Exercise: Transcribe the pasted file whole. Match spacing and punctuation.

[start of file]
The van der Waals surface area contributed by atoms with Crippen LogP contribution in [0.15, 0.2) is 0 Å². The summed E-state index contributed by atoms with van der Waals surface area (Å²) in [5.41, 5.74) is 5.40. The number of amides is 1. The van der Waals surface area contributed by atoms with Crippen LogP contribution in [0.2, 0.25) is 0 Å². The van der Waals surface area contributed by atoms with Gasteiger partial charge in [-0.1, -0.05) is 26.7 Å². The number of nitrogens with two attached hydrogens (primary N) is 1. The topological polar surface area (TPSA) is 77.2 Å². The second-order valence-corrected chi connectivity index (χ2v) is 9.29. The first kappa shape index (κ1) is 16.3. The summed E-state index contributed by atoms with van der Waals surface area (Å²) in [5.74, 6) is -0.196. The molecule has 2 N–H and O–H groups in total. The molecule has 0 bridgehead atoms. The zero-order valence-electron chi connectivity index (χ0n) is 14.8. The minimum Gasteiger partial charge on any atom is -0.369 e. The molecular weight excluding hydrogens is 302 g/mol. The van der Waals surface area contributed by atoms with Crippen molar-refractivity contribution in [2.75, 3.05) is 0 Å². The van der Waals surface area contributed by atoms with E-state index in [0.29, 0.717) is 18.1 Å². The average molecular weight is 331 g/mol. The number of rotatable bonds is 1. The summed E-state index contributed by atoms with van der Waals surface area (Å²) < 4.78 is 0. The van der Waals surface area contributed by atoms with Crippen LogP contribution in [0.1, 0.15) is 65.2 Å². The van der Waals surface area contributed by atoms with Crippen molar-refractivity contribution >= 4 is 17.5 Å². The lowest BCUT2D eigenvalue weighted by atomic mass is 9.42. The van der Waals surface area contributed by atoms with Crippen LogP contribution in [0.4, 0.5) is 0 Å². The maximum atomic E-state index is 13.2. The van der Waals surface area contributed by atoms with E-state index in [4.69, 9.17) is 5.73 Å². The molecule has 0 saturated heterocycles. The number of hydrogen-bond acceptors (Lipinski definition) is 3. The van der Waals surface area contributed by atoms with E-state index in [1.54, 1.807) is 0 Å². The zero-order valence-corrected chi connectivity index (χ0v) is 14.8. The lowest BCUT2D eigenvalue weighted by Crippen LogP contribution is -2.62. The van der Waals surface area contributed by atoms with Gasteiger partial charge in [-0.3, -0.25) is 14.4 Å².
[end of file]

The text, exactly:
The van der Waals surface area contributed by atoms with Crippen LogP contribution in [0.15, 0.2) is 0 Å². The summed E-state index contributed by atoms with van der Waals surface area (Å²) in [5.41, 5.74) is 5.40. The number of amides is 1. The van der Waals surface area contributed by atoms with Crippen LogP contribution in [0.2, 0.25) is 0 Å². The van der Waals surface area contributed by atoms with Gasteiger partial charge in [-0.1, -0.05) is 26.7 Å². The number of nitrogens with two attached hydrogens (primary N) is 1. The topological polar surface area (TPSA) is 77.2 Å². The second-order valence-corrected chi connectivity index (χ2v) is 9.29. The first kappa shape index (κ1) is 16.3. The summed E-state index contributed by atoms with van der Waals surface area (Å²) in [5.74, 6) is -0.196. The molecule has 2 N–H and O–H groups in total. The molecule has 0 bridgehead atoms. The zero-order valence-electron chi connectivity index (χ0n) is 14.8. The minimum Gasteiger partial charge on any atom is -0.369 e. The molecular weight excluding hydrogens is 302 g/mol. The van der Waals surface area contributed by atoms with Crippen molar-refractivity contribution in [2.75, 3.05) is 0 Å². The van der Waals surface area contributed by atoms with E-state index in [0.29, 0.717) is 18.1 Å². The average molecular weight is 331 g/mol. The number of rotatable bonds is 1. The summed E-state index contributed by atoms with van der Waals surface area (Å²) < 4.78 is 0. The van der Waals surface area contributed by atoms with Crippen LogP contribution in [0.1, 0.15) is 65.2 Å². The van der Waals surface area contributed by atoms with Crippen molar-refractivity contribution >= 4 is 17.5 Å². The lowest BCUT2D eigenvalue weighted by atomic mass is 9.42. The van der Waals surface area contributed by atoms with Crippen LogP contribution in [0.4, 0.5) is 0 Å². The maximum atomic E-state index is 13.2. The van der Waals surface area contributed by atoms with E-state index in [4.69, 9.17) is 5.73 Å². The molecule has 0 saturated heterocycles. The number of hydrogen-bond acceptors (Lipinski definition) is 3. The van der Waals surface area contributed by atoms with E-state index in [1.54, 1.807) is 0 Å². The zero-order valence-corrected chi connectivity index (χ0v) is 14.8. The lowest BCUT2D eigenvalue weighted by Crippen LogP contribution is -2.62. The van der Waals surface area contributed by atoms with Gasteiger partial charge in [-0.3, -0.25) is 14.4 Å².